Posts Tagged churches

Blaming Our Schools Doesn’t Solve Problems –

Blaming Our Schools Doesn’t Solve Problems
By: Mitch Carnell Posted: Wednesday, April 3, 2013 6:02 am Section:’s Latest Articles
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Blaming Our Schools Doesn't Solve Problems | Mitch Carnell, Church, Public School, Community Engagement, Education Rather than constantly berating teachers, churches can provide programs to recognize and reward outstanding teachers, Carnell observes.

I am a product of small-town public schools. As the battles rage over what is wrong with our schools and what makes for a good teacher, I think much can be learned from studying my hometown.Woodruff, S.C., is a small, cotton mill town in the Piedmont region. In my youth, the great majority of people worked in one of the two textile mills and lived in company-owned houses. Many of these workers were refugees from small dirt farms.

Many had never graduated high school; however, they shared one unifying goal. They were determined that their children would live better lives and knew that education was the only solution.

They supported the schools. They turned out for school events although they had worked long hours in the mills, on the surrounding farms or both. They knew the teachers personally. The school was a source of pride.

There is another important ingredient. The church was involved in lifting the level of its children.

My church, Northside Baptist, worked to push its young people forward. Most of all, the congregation encouraged us.

The congregation also supported its pastors in getting more education in summer programs at the seminaries. It valued education.

We had interim pastors from the religion department at Furman University. We held joint services with the Methodist church down the street. If it had a prominent speaker in town, we went to worship with them.

Once when I spoke at our church as a teenager, that Methodist pastor invited me to speak there.

These people were poor in material goods, but they were rich in what matters. They were invested in the lives of their children.

On report card day, as I walked by the parsonage, my pastor, the Rev. Roy Gowan, wanted to see my report card. He was an encourager. I am sure he repeated this over and over again as other children passed by his house.

The old Baptist Training Union gave many of us a great start. We had to read or say our assigned parts. This was the beginning of my public speaking career. Christmas pageants and youth nights at Christmas followed. The adults showed up for these programs.

My high school speech teacher was also the superintendent of schools. “Teaching this class keeps me close to the students,” he said. “I know what they are thinking.”

He also taught a large men’s Bible class at First Baptist Church and invited me to be a guest teacher. These men were very supportive even though they were from a higher socioeconomic status.

I know that times have changed. The church cannot be as involved with the schools as it once was; however, this reality provides a great copout. There is nothing that says that churches cannot provide mentoring programs.

Churches can still provide training programs for their young people. They can provide opportunities for them to practice their skills. Rather than suppress discussion of controversial topics, the church can arrange civil discussions.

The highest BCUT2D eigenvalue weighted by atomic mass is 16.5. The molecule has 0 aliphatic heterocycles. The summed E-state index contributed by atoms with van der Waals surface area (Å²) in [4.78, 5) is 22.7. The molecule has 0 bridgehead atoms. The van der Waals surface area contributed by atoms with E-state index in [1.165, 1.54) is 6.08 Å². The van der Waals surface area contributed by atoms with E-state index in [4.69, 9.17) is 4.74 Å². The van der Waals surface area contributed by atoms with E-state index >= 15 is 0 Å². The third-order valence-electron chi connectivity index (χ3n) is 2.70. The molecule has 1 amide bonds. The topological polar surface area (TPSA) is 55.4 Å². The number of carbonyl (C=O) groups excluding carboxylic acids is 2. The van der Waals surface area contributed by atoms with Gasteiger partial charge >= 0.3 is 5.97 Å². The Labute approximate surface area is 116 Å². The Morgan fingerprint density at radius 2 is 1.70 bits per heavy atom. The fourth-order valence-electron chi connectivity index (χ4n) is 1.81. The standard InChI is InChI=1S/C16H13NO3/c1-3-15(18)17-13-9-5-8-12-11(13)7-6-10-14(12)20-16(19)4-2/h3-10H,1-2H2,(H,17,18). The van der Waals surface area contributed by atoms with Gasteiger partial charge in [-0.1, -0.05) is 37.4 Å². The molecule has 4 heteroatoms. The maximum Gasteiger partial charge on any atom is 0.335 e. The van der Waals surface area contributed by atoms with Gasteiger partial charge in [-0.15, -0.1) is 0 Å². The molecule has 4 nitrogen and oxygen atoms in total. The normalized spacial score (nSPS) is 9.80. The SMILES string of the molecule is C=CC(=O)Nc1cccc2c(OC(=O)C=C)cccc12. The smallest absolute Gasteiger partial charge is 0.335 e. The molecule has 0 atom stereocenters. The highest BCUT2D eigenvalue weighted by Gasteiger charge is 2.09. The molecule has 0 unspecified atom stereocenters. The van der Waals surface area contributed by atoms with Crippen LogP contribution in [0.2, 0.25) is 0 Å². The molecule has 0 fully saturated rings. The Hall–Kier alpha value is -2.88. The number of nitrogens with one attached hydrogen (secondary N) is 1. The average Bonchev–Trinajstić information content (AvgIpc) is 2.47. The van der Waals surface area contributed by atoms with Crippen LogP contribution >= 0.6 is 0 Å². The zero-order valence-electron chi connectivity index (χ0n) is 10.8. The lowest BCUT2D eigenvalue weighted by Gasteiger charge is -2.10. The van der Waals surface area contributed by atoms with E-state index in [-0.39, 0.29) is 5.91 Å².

The church can provide scholarships to students and teachers. Rather than constantly berating teachers, churches can provide programs to recognize and reward outstanding teachers.

In the ongoing and worsening struggle over bullying, the church should be leading the crusade to curb it. Where are the programs on Christian behavior? Where are the programs on Christians’ responsibilities as citizens?

Where are the counseling programs for troubled youth? Where are the speaking contests, music recitals and essay contests? Where are the Christian parenting courses?

These are tough times economically, but in many churches or in the community there are well-trained volunteers who could and would conduct these programs and many others.

If nothing more, the church could get out of the criticism business and get into the supporting business. Negative sermons are easy to preach and require no preparation.

Ministers can lead the way by demonstrating the power of thorough preparation. Not by littering their sermons with endless quotations, but by demonstrating their mastery of the subject.

Many churches are simply asking the wrong question: What is wrong with our schools, our youth and our teachers?

The right question to address is this: What can we do to improve the lives of our young people?

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The Purpose of Say Something Nice Sunday.

            The 6th annual Say Something Nice Sunday celebration was a huge success as more churches continue to join the movement. There were some superb articles and blogs published. As usual there were some negative articles by those who misunderstand the purpose and believe that we are promoting an easy Christianity. We believe that all people were created by God and thus deserve our respect.

            The purpose of Say Something Nice Sunday is to urge Christians and Christian churches, denominations and groups to honor God with our sacred gift of communication and to build up the Kingdom of God through building each other up with our speech. We recognize that our speech is a reflection of what is in our hearts and ultimately our goal is that we will grow in our love and knowledge of Jesus and of each other. We may differ in our thoughts, opinions and theology but we recognize that we are all creations of the same God and that we are sisters and brothers in Christ.